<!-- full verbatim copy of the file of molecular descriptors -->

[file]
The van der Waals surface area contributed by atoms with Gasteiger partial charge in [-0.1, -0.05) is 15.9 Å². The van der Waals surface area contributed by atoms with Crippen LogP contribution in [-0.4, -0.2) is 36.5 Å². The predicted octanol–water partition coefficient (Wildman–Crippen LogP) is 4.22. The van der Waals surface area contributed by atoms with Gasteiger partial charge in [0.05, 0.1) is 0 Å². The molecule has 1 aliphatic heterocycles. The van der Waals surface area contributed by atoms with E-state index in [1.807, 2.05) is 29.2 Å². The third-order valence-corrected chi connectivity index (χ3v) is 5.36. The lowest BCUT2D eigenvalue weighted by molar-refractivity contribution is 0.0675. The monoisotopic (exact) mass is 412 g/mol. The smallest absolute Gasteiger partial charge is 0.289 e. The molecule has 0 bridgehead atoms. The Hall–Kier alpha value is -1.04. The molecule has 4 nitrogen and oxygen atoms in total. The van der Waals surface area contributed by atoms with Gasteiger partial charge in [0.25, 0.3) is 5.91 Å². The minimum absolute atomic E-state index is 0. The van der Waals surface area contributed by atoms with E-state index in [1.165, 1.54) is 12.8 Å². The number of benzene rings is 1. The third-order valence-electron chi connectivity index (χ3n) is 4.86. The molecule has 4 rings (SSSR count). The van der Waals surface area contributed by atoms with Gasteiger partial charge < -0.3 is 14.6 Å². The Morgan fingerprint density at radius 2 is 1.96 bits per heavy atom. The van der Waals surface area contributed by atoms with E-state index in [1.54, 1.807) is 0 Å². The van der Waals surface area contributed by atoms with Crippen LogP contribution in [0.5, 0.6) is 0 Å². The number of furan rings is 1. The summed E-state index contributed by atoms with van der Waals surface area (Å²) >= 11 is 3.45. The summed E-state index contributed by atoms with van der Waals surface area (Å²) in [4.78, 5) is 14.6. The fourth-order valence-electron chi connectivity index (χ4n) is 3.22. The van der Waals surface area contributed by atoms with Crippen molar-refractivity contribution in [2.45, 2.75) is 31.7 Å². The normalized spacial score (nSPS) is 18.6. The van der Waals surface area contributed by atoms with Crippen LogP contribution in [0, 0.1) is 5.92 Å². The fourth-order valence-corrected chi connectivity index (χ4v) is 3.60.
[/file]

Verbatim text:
The van der Waals surface area contributed by atoms with Gasteiger partial charge in [-0.1, -0.05) is 15.9 Å². The van der Waals surface area contributed by atoms with Crippen LogP contribution in [-0.4, -0.2) is 36.5 Å². The predicted octanol–water partition coefficient (Wildman–Crippen LogP) is 4.22. The van der Waals surface area contributed by atoms with Gasteiger partial charge in [0.05, 0.1) is 0 Å². The molecule has 1 aliphatic heterocycles. The van der Waals surface area contributed by atoms with E-state index in [1.807, 2.05) is 29.2 Å². The third-order valence-corrected chi connectivity index (χ3v) is 5.36. The lowest BCUT2D eigenvalue weighted by molar-refractivity contribution is 0.0675. The monoisotopic (exact) mass is 412 g/mol. The smallest absolute Gasteiger partial charge is 0.289 e. The molecule has 0 bridgehead atoms. The Hall–Kier alpha value is -1.04. The molecule has 4 nitrogen and oxygen atoms in total. The van der Waals surface area contributed by atoms with Gasteiger partial charge in [0.25, 0.3) is 5.91 Å². The minimum absolute atomic E-state index is 0. The van der Waals surface area contributed by atoms with E-state index in [1.165, 1.54) is 12.8 Å². The number of benzene rings is 1. The third-order valence-electron chi connectivity index (χ3n) is 4.86. The molecule has 4 rings (SSSR count). The van der Waals surface area contributed by atoms with Gasteiger partial charge < -0.3 is 14.6 Å². The Morgan fingerprint density at radius 2 is 1.96 bits per heavy atom. The van der Waals surface area contributed by atoms with E-state index in [1.54, 1.807) is 0 Å². The van der Waals surface area contributed by atoms with Crippen LogP contribution in [0.5, 0.6) is 0 Å². The number of furan rings is 1. The summed E-state index contributed by atoms with van der Waals surface area (Å²) >= 11 is 3.45. The summed E-state index contributed by atoms with van der Waals surface area (Å²) in [4.78, 5) is 14.6. The fourth-order valence-electron chi connectivity index (χ4n) is 3.22. The van der Waals surface area contributed by atoms with Crippen molar-refractivity contribution in [2.45, 2.75) is 31.7 Å². The normalized spacial score (nSPS) is 18.6. The van der Waals surface area contributed by atoms with Crippen LogP contribution in [0, 0.1) is 5.92 Å². The fourth-order valence-corrected chi connectivity index (χ4v) is 3.60.